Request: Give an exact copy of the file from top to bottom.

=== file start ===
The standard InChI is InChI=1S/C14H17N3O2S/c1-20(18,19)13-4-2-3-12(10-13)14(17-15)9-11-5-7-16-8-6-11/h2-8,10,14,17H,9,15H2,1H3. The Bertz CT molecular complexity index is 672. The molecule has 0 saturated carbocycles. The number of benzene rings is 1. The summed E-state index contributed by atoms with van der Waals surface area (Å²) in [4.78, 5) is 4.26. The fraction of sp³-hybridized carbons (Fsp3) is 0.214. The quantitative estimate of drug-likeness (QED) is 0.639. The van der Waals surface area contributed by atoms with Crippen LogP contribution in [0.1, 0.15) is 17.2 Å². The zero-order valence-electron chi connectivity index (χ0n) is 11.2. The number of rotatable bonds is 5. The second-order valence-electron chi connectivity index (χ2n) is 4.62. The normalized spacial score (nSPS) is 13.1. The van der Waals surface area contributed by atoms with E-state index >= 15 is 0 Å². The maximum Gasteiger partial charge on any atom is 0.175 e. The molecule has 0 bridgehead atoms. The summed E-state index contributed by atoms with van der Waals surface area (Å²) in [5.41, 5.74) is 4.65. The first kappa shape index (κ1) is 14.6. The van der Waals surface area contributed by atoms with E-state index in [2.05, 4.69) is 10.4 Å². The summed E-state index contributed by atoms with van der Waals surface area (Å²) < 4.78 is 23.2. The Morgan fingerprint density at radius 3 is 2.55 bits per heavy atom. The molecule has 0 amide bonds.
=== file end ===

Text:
The standard InChI is InChI=1S/C14H17N3O2S/c1-20(18,19)13-4-2-3-12(10-13)14(17-15)9-11-5-7-16-8-6-11/h2-8,10,14,17H,9,15H2,1H3. The Bertz CT molecular complexity index is 672. The molecule has 0 saturated carbocycles. The number of benzene rings is 1. The summed E-state index contributed by atoms with van der Waals surface area (Å²) in [4.78, 5) is 4.26. The fraction of sp³-hybridized carbons (Fsp3) is 0.214. The quantitative estimate of drug-likeness (QED) is 0.639. The van der Waals surface area contributed by atoms with Crippen LogP contribution in [0.1, 0.15) is 17.2 Å². The zero-order valence-electron chi connectivity index (χ0n) is 11.2. The number of rotatable bonds is 5. The second-order valence-electron chi connectivity index (χ2n) is 4.62. The normalized spacial score (nSPS) is 13.1. The van der Waals surface area contributed by atoms with E-state index >= 15 is 0 Å². The maximum Gasteiger partial charge on any atom is 0.175 e. The molecule has 0 bridgehead atoms. The summed E-state index contributed by atoms with van der Waals surface area (Å²) in [5.41, 5.74) is 4.65. The first kappa shape index (κ1) is 14.6. The van der Waals surface area contributed by atoms with E-state index in [2.05, 4.69) is 10.4 Å². The summed E-state index contributed by atoms with van der Waals surface area (Å²) < 4.78 is 23.2. The Morgan fingerprint density at radius 3 is 2.55 bits per heavy atom. The molecule has 0 amide bonds.